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November 22nd 2017

Autumn Budget 2017 - how was it for you?

Well, that was the Autumn 2017 Budget. How was it for you? We listened intently to Mr Hammond's speech. It wasn't hugely overwhelming however we managed to pick out a few headlines.

I expect the stamp duty land tax break for first time buyers will be the big news tomorrow, though sadly this won't affect buyers north of the border. Will the Scottish Government follow suit? It can't be guaranteed, but there will surely be some political pressure to mirror the move with Land & Buildings Transaction Tax.

Here's the key things we picked out, from a personal/ business perspective:

Increasing the main R&D payable tax credit rate from 11% to 12%

Our verdict: good news for companies undertaking qualifying research & development activities.

National Living Wage increases by 4.4% from April 2018

Our verdict: entirely expected

Personal tax allowance and threshold increases

Income tax personal allowance increases to £11,850 next year; higher rate threshold increases to £46,350 (not applicable in Scotland)

Our verdict: no real surprises there; the proportion of taxpayers paying tax at the higher rate is still significantly above that of 20 or 30 years' ago due to the effects of 'fiscal drag', so it would have been nice to see bigger increases. Scottish taxpayers, alas, will not benefit from the rise in the higher rate threshold.

Corporation tax

Relief for chargeable gains attributable to inflation (via indexation) to be frozen from January 2018.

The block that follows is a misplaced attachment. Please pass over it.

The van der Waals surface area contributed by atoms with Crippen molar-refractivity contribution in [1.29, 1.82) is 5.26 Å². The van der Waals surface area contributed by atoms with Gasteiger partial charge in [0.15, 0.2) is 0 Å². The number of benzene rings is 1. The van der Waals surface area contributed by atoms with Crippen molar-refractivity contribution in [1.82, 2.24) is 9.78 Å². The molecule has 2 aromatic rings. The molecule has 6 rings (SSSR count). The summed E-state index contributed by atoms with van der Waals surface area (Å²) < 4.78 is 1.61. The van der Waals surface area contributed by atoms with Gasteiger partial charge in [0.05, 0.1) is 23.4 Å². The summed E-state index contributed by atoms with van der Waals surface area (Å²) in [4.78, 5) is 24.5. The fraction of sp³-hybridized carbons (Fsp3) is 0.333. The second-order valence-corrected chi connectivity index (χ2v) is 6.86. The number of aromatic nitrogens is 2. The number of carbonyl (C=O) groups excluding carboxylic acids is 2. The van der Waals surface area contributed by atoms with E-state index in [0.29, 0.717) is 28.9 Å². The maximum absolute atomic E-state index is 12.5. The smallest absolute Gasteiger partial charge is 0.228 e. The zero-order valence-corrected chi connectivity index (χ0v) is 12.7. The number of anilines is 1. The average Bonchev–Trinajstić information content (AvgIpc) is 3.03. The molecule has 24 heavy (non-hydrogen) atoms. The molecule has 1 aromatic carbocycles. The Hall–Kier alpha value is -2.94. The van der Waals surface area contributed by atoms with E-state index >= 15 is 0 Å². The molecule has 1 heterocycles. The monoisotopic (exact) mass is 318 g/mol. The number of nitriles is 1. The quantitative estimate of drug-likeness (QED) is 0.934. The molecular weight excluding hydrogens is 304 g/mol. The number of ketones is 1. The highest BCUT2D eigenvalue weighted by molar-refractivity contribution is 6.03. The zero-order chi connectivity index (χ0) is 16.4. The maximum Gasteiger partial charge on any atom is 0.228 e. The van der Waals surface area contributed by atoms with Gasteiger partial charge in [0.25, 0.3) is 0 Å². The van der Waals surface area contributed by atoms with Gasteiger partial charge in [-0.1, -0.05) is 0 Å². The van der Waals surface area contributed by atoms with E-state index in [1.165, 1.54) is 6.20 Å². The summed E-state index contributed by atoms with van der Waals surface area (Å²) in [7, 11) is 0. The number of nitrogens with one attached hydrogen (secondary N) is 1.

Our verdict: did anyone see this coming? One of the benefits of putting appreciating assets (like property) into a company was that companies, unlike individuals, benefited from indexation relief. At least it does not appear to be retrospective in that (hopefully) gains arising up to January 2018 should continue to benefit from indexation relief.


Despite fevered speculation in the press, the VAT threshold is not going to be reduced. It will be maintained at £85,000 for the next two years.

Our verdict: thank goodness. A significant reduction in the registration threshold would have caused mayhem.

Stamp Duty Land Tax

Effective today, first time buyers of property in the UK (except Scotland) will pay no stamp duty on purchases up to £300,000. On purchases between £300,000 and £500,000, first time buyers will pay no stamp duty on the first £300,000.

Our verdict: will they follow suit in Scotland?

More detail will become available over the next few hours and we'll be publishing our popular budget brief later this week.


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